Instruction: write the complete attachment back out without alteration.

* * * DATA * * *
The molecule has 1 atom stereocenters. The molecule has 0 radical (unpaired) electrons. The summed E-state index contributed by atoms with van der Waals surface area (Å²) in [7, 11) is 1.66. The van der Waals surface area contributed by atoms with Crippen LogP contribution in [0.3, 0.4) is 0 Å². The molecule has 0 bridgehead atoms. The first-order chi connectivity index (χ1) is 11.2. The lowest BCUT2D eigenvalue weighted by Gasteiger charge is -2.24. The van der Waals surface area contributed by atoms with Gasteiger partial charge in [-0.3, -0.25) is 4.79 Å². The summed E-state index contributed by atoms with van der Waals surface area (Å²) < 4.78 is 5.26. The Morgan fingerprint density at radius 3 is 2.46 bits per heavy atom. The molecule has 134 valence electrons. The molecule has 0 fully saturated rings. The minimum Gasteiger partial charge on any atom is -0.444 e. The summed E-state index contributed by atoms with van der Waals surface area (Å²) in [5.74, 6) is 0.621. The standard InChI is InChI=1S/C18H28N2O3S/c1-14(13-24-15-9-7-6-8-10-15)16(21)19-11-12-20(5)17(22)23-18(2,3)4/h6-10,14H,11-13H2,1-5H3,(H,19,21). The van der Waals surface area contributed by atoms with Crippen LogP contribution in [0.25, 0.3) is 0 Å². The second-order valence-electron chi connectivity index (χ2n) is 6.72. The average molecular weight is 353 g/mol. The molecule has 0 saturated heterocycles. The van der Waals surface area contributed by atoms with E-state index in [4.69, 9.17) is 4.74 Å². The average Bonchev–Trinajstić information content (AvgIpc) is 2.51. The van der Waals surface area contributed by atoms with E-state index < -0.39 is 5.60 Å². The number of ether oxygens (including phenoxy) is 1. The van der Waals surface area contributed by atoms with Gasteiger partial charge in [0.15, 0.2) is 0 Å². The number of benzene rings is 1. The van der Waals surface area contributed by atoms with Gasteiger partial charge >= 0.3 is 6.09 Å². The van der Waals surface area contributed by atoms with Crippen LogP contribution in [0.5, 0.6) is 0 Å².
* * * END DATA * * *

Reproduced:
The molecule has 1 atom stereocenters. The molecule has 0 radical (unpaired) electrons. The summed E-state index contributed by atoms with van der Waals surface area (Å²) in [7, 11) is 1.66. The van der Waals surface area contributed by atoms with Crippen LogP contribution in [0.3, 0.4) is 0 Å². The molecule has 0 bridgehead atoms. The first-order chi connectivity index (χ1) is 11.2. The lowest BCUT2D eigenvalue weighted by Gasteiger charge is -2.24. The van der Waals surface area contributed by atoms with Gasteiger partial charge in [-0.3, -0.25) is 4.79 Å². The summed E-state index contributed by atoms with van der Waals surface area (Å²) < 4.78 is 5.26. The Morgan fingerprint density at radius 3 is 2.46 bits per heavy atom. The molecule has 134 valence electrons. The molecule has 0 fully saturated rings. The minimum Gasteiger partial charge on any atom is -0.444 e. The summed E-state index contributed by atoms with van der Waals surface area (Å²) in [5.74, 6) is 0.621. The standard InChI is InChI=1S/C18H28N2O3S/c1-14(13-24-15-9-7-6-8-10-15)16(21)19-11-12-20(5)17(22)23-18(2,3)4/h6-10,14H,11-13H2,1-5H3,(H,19,21). The van der Waals surface area contributed by atoms with Crippen LogP contribution in [0.25, 0.3) is 0 Å². The second-order valence-electron chi connectivity index (χ2n) is 6.72. The average molecular weight is 353 g/mol. The molecule has 0 saturated heterocycles. The van der Waals surface area contributed by atoms with E-state index in [4.69, 9.17) is 4.74 Å². The average Bonchev–Trinajstić information content (AvgIpc) is 2.51. The van der Waals surface area contributed by atoms with E-state index < -0.39 is 5.60 Å². The number of ether oxygens (including phenoxy) is 1. The van der Waals surface area contributed by atoms with Gasteiger partial charge in [0.15, 0.2) is 0 Å². The number of benzene rings is 1. The van der Waals surface area contributed by atoms with Gasteiger partial charge >= 0.3 is 6.09 Å². The van der Waals surface area contributed by atoms with Crippen LogP contribution in [0.5, 0.6) is 0 Å².